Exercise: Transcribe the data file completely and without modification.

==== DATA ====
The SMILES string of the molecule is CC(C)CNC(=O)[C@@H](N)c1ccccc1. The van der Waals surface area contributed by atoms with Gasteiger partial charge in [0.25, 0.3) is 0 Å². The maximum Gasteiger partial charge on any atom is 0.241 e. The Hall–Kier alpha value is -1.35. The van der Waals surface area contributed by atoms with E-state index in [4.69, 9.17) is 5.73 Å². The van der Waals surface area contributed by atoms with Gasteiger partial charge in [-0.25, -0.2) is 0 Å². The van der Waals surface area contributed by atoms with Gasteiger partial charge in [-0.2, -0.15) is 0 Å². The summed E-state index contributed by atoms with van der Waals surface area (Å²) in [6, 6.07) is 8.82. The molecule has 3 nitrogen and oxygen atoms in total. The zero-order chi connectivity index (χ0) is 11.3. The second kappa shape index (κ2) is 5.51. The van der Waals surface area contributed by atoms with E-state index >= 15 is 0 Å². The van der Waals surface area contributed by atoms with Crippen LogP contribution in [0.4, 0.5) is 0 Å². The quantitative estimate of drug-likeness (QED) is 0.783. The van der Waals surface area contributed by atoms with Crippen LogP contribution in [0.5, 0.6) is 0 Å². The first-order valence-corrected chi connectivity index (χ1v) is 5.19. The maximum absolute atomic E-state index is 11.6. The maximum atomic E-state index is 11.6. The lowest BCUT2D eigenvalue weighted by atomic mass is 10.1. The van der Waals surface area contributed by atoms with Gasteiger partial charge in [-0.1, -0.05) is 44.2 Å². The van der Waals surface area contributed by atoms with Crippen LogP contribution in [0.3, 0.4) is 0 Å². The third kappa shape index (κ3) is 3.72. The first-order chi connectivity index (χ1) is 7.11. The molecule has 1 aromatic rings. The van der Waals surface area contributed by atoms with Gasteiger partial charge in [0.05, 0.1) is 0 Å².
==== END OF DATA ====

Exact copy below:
The SMILES string of the molecule is CC(C)CNC(=O)[C@@H](N)c1ccccc1. The van der Waals surface area contributed by atoms with Gasteiger partial charge in [0.25, 0.3) is 0 Å². The maximum Gasteiger partial charge on any atom is 0.241 e. The Hall–Kier alpha value is -1.35. The van der Waals surface area contributed by atoms with E-state index in [4.69, 9.17) is 5.73 Å². The van der Waals surface area contributed by atoms with Gasteiger partial charge in [-0.25, -0.2) is 0 Å². The van der Waals surface area contributed by atoms with Gasteiger partial charge in [-0.2, -0.15) is 0 Å². The summed E-state index contributed by atoms with van der Waals surface area (Å²) in [6, 6.07) is 8.82. The molecule has 3 nitrogen and oxygen atoms in total. The zero-order chi connectivity index (χ0) is 11.3. The second kappa shape index (κ2) is 5.51. The van der Waals surface area contributed by atoms with E-state index >= 15 is 0 Å². The van der Waals surface area contributed by atoms with Crippen LogP contribution in [0.4, 0.5) is 0 Å². The quantitative estimate of drug-likeness (QED) is 0.783. The van der Waals surface area contributed by atoms with Crippen LogP contribution in [0.5, 0.6) is 0 Å². The first-order valence-corrected chi connectivity index (χ1v) is 5.19. The maximum absolute atomic E-state index is 11.6. The maximum atomic E-state index is 11.6. The lowest BCUT2D eigenvalue weighted by atomic mass is 10.1. The van der Waals surface area contributed by atoms with Gasteiger partial charge in [-0.1, -0.05) is 44.2 Å². The van der Waals surface area contributed by atoms with Crippen LogP contribution in [0.3, 0.4) is 0 Å². The third kappa shape index (κ3) is 3.72. The first-order chi connectivity index (χ1) is 7.11. The molecule has 1 aromatic rings. The van der Waals surface area contributed by atoms with Gasteiger partial charge in [0.05, 0.1) is 0 Å².